User-Centered Or Usage-Centered Design: Which Is Better For SEO?

In one of my previous Search Engine Land columns, SEO Smackdown: Information Architecture vs. Technical Architecture, I reviewed some of the differences between IA and technical architecture. When our context is search engine optimization, is the primary focus on the user or the commercial web search engine? Or vice versa?

Some SEO professionals are more technology (search engine) focused. Some SEO professionals are more searcher focused…and there are various shades in between the two extremes.

When I train or consult clients on how Web documents more search-engine friendly for users, I often run into another dilemma: user-centered design vs. usage-centered design. At this point in time, I feel that SEO professionals lean heavily on usage-centered design.

User-centered design (UCD) and search engine optimization (SEO) - image

Usage-Centered Design & Activity-Centered Design

Usage-centered design is a term coined by software developer and professor Larry Constantine and Lucy Lockwood that focuses on user intentions and usage patterns.

It is very similar to activity-centered design (ACD), which is also concerned more with the activities of users but not the characteristics of users.

I admit I was very excited when I first encountered the topic of usage-centered design. I grasped it immediately because, as an SEO professional, I am very focused on how people search.

Is the searcher behavior navigational, informational, transactional, commercial? What are the keywords that searchers genuinely type into the major Web search engines? What are the clickstreams?

Many SEO and analytics tools are built to identify, troubleshoot, and understand user behaviors and activities. In my opinion, I believe SEO professionals are light years ahead of usability professionals and information architects because they do not ignore or discount searcher activities. SEO professionals do not ignore findability as a facet of the user/searcher experience.

However, and I’ve said this many times over the years in conferences and articles, these tools show us searcher activities—how people search.

But they do not tell us why people search. And that is where user-centered design fits into the SEO equation.

User-Centered Design (UCD)

Now, as a usability professional (putting on my website usability hat right now – it’s not black), I absolutely understand the value of usage-centered design. If any of you have had to do any work with personas, you might know how difficult it might be to explain the need for them, identify them, and create them.

For example, I often have problems explaining personas and usability tests to a marketing team. A usability test is not a focus group, and a persona is not a market segment. CennyDD Bowles and James Box, co-authors of Undercover User Experience Design, explained the difference:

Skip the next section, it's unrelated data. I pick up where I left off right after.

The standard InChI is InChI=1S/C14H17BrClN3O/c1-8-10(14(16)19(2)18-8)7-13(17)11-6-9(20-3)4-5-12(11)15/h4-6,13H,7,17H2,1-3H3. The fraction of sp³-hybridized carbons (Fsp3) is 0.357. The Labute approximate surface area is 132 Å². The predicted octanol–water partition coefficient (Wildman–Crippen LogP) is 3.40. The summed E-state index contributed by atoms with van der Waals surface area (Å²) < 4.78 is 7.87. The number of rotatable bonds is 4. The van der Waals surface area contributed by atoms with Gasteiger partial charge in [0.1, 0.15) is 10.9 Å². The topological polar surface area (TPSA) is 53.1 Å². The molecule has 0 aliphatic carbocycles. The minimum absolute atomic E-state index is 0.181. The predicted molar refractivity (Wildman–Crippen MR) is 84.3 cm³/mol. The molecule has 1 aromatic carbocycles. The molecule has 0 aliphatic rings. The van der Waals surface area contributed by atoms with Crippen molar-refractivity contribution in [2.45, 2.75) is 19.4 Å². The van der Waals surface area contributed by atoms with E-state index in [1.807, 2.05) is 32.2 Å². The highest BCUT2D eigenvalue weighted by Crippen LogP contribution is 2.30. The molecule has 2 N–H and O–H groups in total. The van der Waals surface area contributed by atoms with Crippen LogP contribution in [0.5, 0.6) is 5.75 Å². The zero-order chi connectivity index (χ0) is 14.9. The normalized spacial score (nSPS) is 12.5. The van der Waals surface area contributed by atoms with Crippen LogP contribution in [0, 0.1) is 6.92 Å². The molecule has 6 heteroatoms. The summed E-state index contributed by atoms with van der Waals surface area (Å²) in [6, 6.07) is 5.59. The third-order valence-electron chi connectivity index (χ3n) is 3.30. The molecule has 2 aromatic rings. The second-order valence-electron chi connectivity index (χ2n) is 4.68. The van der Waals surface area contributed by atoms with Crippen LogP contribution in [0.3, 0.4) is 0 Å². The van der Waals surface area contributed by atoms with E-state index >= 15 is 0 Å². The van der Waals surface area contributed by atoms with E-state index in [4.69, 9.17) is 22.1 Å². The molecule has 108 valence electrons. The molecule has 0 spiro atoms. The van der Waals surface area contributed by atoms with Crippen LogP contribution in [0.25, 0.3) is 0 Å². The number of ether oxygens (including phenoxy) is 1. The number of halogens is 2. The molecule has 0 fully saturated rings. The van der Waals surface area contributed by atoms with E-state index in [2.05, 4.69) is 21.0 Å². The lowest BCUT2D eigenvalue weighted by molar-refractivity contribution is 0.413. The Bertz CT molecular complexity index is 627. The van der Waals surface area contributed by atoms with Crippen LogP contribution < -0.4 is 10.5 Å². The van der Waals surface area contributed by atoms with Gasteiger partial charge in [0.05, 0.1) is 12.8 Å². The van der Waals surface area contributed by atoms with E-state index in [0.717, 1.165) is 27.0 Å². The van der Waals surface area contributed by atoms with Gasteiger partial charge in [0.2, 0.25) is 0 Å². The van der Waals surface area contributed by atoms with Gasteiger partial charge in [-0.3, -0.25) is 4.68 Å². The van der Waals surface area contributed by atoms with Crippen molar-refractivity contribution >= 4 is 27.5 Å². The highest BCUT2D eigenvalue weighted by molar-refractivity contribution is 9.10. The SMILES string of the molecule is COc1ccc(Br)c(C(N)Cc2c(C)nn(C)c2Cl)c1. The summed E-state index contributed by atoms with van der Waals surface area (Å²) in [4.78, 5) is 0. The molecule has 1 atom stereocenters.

Personas represent the other side of the marketing data coin. Segments cluster individuals into groups. Personas create individuals to represent groups.”

I have a confession to make. When I was first educated and trained on personas, I thought my instructors were full of hooha. I felt that they were more concerned with the personal characteristics of users rather than their behaviors and activities. I was dumbfounded that no one seemed to put searcher characteristics (newbie vs. expert, etc.) in their personas. And I did not understand why findability and SEO were discounted or ignored when creating relevant scenarios.

In other words, I was not a persona and user-centered design fan for quite some time.

Then I started conducting usability tests as both an observer and a facilitator. I was absolutely dumbfounded at how people performed tasks (different from me, at least). Keywords were ignored when formatted and positioned in various places on a webpage…and these keywords seemed so obvious to me. On the flip side, I was also gobsmacked at what keywords test participants did notice.

Ultimately, I grew to accept that when I designed or developed an interface, I should not create or conduct any usability tests because of my lack of objectivity. That entire learning experience was so eye opening.

I understand that many SEO professionals have limited knowledge and experience in website usability, information architecture, and user-centered design. I understand that my SEO journey is unique. Others become better SEOs by following a more technical path. Other SEOs become very skilled link developers and social media experts. All in all, I see that the field of search engine optimization has clearly been a part of usage-centered design.

What do you think? Is search-engine friendly design: user-centered design, usage-centered design, or both?

References

Opinions expressed in the article are those of the guest author and not necessarily Search Engine Land.

Related Topics: Channel: Content | Search & Usability

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About The Author: is the Founder and SEO Director at Omni Marketing Interactive and the author of the books Search Engine Visibility and When Search Meets Web Usability. Shari currently serves on the Board of Directors of the Information Architecture Institute (IAI) and the ASLIB Journal of Information Management. She also served on the board of the User Experience Professionals Association (UXPA).

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  • http://nbs-seo.com Reg Charie

    Shari,
    I think there has been a major shift in SEO indexing factors from the technical, bot oriented content, (How many times do you want to repeat the keywords?), to one focused on presenting relevance to guide the user.

    People (and Google), judge relevance by content and presentation.
    Larger text assumes more importance (relevance) and position of this text on the page is a factor.

    I look at presentation of relevance.. where and how the keywords are presented
    Eye tracking studies tell me where people look, so I know where to position the various elements.
    useit.com: Jakob Nielsen on Usability and Web Design studies give a clue into how people read from a monitor and the (lack of) importance of graphics to search.

    Structure of the content is important as people read only the first dozen or so characters in each line and more than 4 lines together in a paragraph can present “a wall of text”.

    SEO is a visual process with both human and AI judging from the presentation.

    best
    Reg

  • http://www.search-engine-academy-washington-dc.com Nancy

    Shari,

    Doesn’t it depend upon the type of business represented on the website? I work with a huge range of businesses, so I lean towards a blend of both. If I had restricted myself to one industry segment (say aircraft avionics manufacturing vs. HVAC), then I would most likely develop a strategy leaning towards one way or the other.